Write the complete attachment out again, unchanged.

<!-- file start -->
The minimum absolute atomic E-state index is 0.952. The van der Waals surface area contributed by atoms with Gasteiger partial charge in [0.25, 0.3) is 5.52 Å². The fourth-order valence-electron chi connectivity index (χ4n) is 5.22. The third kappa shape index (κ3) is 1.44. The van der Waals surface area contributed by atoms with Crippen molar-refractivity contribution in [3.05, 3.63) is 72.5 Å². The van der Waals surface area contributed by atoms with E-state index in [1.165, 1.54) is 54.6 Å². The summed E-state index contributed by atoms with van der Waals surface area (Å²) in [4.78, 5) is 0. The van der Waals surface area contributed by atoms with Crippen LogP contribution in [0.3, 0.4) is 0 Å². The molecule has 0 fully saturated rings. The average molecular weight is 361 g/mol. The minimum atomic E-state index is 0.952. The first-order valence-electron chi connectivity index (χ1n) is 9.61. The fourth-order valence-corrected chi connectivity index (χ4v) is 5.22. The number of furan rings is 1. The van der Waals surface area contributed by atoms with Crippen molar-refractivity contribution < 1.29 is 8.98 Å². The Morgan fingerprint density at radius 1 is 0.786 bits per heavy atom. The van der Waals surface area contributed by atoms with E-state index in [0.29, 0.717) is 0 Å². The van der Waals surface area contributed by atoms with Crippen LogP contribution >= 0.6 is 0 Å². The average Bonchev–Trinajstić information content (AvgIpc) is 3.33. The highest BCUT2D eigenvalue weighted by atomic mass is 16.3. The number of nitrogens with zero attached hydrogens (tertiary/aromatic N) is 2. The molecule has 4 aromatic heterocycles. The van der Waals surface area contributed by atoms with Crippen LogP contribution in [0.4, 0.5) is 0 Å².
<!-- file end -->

The minimum absolute atomic E-state index is 0.952. The van der Waals surface area contributed by atoms with Gasteiger partial charge in [0.25, 0.3) is 5.52 Å². The fourth-order valence-electron chi connectivity index (χ4n) is 5.22. The third kappa shape index (κ3) is 1.44. The van der Waals surface area contributed by atoms with Crippen molar-refractivity contribution in [3.05, 3.63) is 72.5 Å². The van der Waals surface area contributed by atoms with E-state index in [1.165, 1.54) is 54.6 Å². The summed E-state index contributed by atoms with van der Waals surface area (Å²) in [4.78, 5) is 0. The van der Waals surface area contributed by atoms with Crippen LogP contribution in [0.3, 0.4) is 0 Å². The molecule has 0 fully saturated rings. The average molecular weight is 361 g/mol. The minimum atomic E-state index is 0.952. The first-order valence-electron chi connectivity index (χ1n) is 9.61. The fourth-order valence-corrected chi connectivity index (χ4v) is 5.22. The number of furan rings is 1. The van der Waals surface area contributed by atoms with Crippen molar-refractivity contribution < 1.29 is 8.98 Å². The Morgan fingerprint density at radius 1 is 0.786 bits per heavy atom. The van der Waals surface area contributed by atoms with E-state index in [0.29, 0.717) is 0 Å². The van der Waals surface area contributed by atoms with Crippen LogP contribution >= 0.6 is 0 Å². The average Bonchev–Trinajstić information content (AvgIpc) is 3.33. The highest BCUT2D eigenvalue weighted by atomic mass is 16.3. The number of nitrogens with zero attached hydrogens (tertiary/aromatic N) is 2. The molecule has 4 aromatic heterocycles. The van der Waals surface area contributed by atoms with Crippen LogP contribution in [0.4, 0.5) is 0 Å².